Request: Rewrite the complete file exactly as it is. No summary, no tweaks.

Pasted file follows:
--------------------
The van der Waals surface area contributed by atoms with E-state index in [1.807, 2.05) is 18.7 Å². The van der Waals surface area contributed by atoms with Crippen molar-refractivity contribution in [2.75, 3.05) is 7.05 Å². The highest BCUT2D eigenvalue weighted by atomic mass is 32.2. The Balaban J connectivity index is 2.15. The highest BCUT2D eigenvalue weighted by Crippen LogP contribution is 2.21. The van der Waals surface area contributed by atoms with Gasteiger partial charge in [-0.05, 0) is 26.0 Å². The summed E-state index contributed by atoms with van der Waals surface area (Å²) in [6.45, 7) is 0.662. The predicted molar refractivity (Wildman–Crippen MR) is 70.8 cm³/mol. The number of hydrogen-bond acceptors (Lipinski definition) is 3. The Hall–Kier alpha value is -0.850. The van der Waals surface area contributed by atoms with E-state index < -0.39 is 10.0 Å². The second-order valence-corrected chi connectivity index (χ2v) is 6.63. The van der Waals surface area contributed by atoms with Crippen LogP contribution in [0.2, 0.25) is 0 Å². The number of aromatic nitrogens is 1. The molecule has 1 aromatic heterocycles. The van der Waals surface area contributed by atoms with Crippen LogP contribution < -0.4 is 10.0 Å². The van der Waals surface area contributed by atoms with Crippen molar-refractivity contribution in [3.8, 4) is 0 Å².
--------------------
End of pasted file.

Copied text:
The van der Waals surface area contributed by atoms with E-state index in [1.807, 2.05) is 18.7 Å². The van der Waals surface area contributed by atoms with Crippen molar-refractivity contribution in [2.75, 3.05) is 7.05 Å². The highest BCUT2D eigenvalue weighted by atomic mass is 32.2. The Balaban J connectivity index is 2.15. The highest BCUT2D eigenvalue weighted by Crippen LogP contribution is 2.21. The van der Waals surface area contributed by atoms with Gasteiger partial charge in [-0.05, 0) is 26.0 Å². The summed E-state index contributed by atoms with van der Waals surface area (Å²) in [6.45, 7) is 0.662. The predicted molar refractivity (Wildman–Crippen MR) is 70.8 cm³/mol. The number of hydrogen-bond acceptors (Lipinski definition) is 3. The Hall–Kier alpha value is -0.850. The van der Waals surface area contributed by atoms with E-state index < -0.39 is 10.0 Å². The second-order valence-corrected chi connectivity index (χ2v) is 6.63. The van der Waals surface area contributed by atoms with Crippen LogP contribution in [0.2, 0.25) is 0 Å². The number of aromatic nitrogens is 1. The molecule has 1 aromatic heterocycles. The van der Waals surface area contributed by atoms with Crippen LogP contribution < -0.4 is 10.0 Å². The van der Waals surface area contributed by atoms with Crippen molar-refractivity contribution in [3.8, 4) is 0 Å².